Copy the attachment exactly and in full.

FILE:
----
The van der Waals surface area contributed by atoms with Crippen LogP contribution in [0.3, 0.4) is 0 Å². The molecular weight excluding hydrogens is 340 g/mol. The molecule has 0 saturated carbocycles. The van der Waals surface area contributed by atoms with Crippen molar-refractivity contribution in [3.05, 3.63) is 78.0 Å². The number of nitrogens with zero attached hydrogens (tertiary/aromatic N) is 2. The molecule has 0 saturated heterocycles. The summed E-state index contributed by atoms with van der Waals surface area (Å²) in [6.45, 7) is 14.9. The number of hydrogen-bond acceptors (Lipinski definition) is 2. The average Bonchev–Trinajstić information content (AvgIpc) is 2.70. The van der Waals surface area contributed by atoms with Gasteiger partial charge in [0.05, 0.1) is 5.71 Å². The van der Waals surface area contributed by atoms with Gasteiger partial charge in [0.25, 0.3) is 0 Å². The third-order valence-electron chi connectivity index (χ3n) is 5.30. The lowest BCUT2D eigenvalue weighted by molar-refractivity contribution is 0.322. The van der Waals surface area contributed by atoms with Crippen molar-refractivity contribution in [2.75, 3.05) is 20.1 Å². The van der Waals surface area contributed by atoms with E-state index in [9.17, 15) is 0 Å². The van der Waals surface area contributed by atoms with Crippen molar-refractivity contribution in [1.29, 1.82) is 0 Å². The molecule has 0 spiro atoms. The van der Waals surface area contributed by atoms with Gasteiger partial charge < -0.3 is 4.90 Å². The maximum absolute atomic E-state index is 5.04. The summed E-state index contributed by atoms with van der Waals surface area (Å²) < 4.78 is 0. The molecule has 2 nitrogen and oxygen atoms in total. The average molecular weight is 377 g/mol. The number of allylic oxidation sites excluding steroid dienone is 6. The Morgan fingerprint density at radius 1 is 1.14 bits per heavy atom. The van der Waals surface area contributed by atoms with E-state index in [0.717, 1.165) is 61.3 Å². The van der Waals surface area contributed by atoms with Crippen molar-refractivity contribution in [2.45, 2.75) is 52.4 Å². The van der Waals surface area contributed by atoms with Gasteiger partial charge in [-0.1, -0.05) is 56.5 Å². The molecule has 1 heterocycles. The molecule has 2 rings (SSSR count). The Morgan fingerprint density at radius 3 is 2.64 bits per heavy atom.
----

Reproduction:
The van der Waals surface area contributed by atoms with Crippen LogP contribution in [0.3, 0.4) is 0 Å². The molecular weight excluding hydrogens is 340 g/mol. The molecule has 0 saturated carbocycles. The van der Waals surface area contributed by atoms with Crippen molar-refractivity contribution in [3.05, 3.63) is 78.0 Å². The number of nitrogens with zero attached hydrogens (tertiary/aromatic N) is 2. The molecule has 0 saturated heterocycles. The summed E-state index contributed by atoms with van der Waals surface area (Å²) in [6.45, 7) is 14.9. The number of hydrogen-bond acceptors (Lipinski definition) is 2. The average Bonchev–Trinajstić information content (AvgIpc) is 2.70. The van der Waals surface area contributed by atoms with Gasteiger partial charge in [0.05, 0.1) is 5.71 Å². The van der Waals surface area contributed by atoms with Gasteiger partial charge in [0.25, 0.3) is 0 Å². The third-order valence-electron chi connectivity index (χ3n) is 5.30. The lowest BCUT2D eigenvalue weighted by molar-refractivity contribution is 0.322. The van der Waals surface area contributed by atoms with Crippen molar-refractivity contribution in [2.75, 3.05) is 20.1 Å². The van der Waals surface area contributed by atoms with E-state index in [9.17, 15) is 0 Å². The van der Waals surface area contributed by atoms with Crippen molar-refractivity contribution in [1.29, 1.82) is 0 Å². The molecule has 0 spiro atoms. The van der Waals surface area contributed by atoms with Gasteiger partial charge < -0.3 is 4.90 Å². The maximum absolute atomic E-state index is 5.04. The summed E-state index contributed by atoms with van der Waals surface area (Å²) < 4.78 is 0. The molecule has 2 nitrogen and oxygen atoms in total. The average molecular weight is 377 g/mol. The number of allylic oxidation sites excluding steroid dienone is 6. The Morgan fingerprint density at radius 1 is 1.14 bits per heavy atom. The van der Waals surface area contributed by atoms with E-state index in [0.717, 1.165) is 61.3 Å². The van der Waals surface area contributed by atoms with Crippen molar-refractivity contribution in [2.45, 2.75) is 52.4 Å². The van der Waals surface area contributed by atoms with Gasteiger partial charge in [-0.1, -0.05) is 56.5 Å². The molecule has 1 heterocycles. The molecule has 2 rings (SSSR count). The Morgan fingerprint density at radius 3 is 2.64 bits per heavy atom.